Schmoke appeals for tax increase Mayor vows he won't restore $4.6 million to budget otherwise

City Council meets tonight

Board weighing alternative reductions in spending plan

June 06, 1996|By Eric Siegel | Eric Siegel,SUN STAFF

As the Baltimore City Council prepares to take up the new budget tonight, Mayor Kurt L. Schmoke is making a last-ditch appeal to the council to pass some sort of tax increase.

Schmoke, through his finance director, has reaffirmed to council members that he will not restore $4.6 million in budget cuts unless the council approves a way to generate more revenue. The council wants the mayor to add the money to the budget. The council is permitted to cut the budget, but not to increase it.

In addition, in a hand-delivered letter to council members late Tuesday, finance director William R. Brown Jr. said the mayor also has "grave concerns" about some cuts the council is proposing to close a separate $4.9 million budget gap.

But Brown said in an interview that he didn't know whether Schmoke, who is in Turkey attending a United Nations conference on cities, would veto the budget because of the cuts.

On Monday, the council overwhelmingly rejected several tax proposals, including separate Schmoke administration measures that would have raised the city's income tax rate and closed an exemption from local energy taxes enjoyed by nonprofit organizations.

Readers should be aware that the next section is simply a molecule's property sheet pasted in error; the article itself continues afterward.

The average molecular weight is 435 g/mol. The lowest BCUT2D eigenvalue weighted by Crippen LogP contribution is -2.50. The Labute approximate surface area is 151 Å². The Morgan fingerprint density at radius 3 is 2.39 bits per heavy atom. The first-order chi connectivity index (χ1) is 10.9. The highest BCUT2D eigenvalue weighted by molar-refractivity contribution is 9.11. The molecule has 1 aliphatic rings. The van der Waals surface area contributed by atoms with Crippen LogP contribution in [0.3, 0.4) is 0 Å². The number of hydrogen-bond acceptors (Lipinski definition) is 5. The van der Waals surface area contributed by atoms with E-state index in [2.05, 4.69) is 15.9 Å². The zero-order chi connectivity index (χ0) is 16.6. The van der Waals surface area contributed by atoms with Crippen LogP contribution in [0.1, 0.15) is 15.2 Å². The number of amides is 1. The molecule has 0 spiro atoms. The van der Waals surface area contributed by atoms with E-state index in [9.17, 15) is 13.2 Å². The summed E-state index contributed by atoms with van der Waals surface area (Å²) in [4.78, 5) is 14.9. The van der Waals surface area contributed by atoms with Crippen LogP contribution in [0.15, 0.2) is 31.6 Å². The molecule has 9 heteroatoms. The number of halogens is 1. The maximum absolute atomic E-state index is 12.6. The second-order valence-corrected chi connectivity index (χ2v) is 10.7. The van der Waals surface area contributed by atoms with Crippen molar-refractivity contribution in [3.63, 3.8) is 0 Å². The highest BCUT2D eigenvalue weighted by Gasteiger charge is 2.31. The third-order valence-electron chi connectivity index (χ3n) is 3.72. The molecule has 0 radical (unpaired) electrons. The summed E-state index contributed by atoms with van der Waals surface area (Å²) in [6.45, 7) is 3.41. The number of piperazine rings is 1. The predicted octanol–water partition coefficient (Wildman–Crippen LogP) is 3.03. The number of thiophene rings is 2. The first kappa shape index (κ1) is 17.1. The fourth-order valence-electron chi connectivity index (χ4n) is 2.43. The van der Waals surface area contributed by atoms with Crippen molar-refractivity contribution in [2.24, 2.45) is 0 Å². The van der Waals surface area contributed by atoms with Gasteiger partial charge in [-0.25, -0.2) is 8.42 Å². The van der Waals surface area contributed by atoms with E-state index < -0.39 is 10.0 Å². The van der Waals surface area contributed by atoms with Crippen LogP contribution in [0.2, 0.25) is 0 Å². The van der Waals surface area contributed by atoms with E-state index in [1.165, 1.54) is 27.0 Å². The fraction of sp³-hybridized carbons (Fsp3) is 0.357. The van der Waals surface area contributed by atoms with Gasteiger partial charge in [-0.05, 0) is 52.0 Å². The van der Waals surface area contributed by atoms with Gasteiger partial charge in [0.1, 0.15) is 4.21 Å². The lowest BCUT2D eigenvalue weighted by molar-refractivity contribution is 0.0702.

Three other measures remain in committee -- one by Schmoke to increase parking fines and alternatives suggested by council members to increase fees on vending machines and to put a tax on professional sports tickets. The chairman of the Taxation and Finance Committee, 3rd District Councilman Martin O'Malley, has said he wanted to study the bills over the summer.

Council President Lawrence A. Bell III was circumspect yesterday about whether any of the three measures might be brought up for a vote tonight, saying only that they have been "left on the table."

Bell also said council members would be looking for alternatives to the $4.6 million in cuts proposed by the administration, including a $3 million cut Schmoke proposed for the Department of Recreation and Parks.

"There will be some other proposals for cuts," he said.

A coalition of community groups plans a noon rally in front of City Hall to protest the proposed recreation and parks cuts.

In a related matter, the city has sent notices to some agency heads and union leaders about the possibility of layoffs, in accordance with labor agreements requiring 30 days' notice.

This year's budget calls for a reduction of 671 positions, though it is unclear how much of the reduction will come from an early retirement plan designed to trim hundreds of employees from the city's work force by January.

Union leaders are preparing for the worst.

"We expect there will be some layoffs," said Chester Wilton, head of the City Union of Baltimore.

Pub Date: 6/06/96

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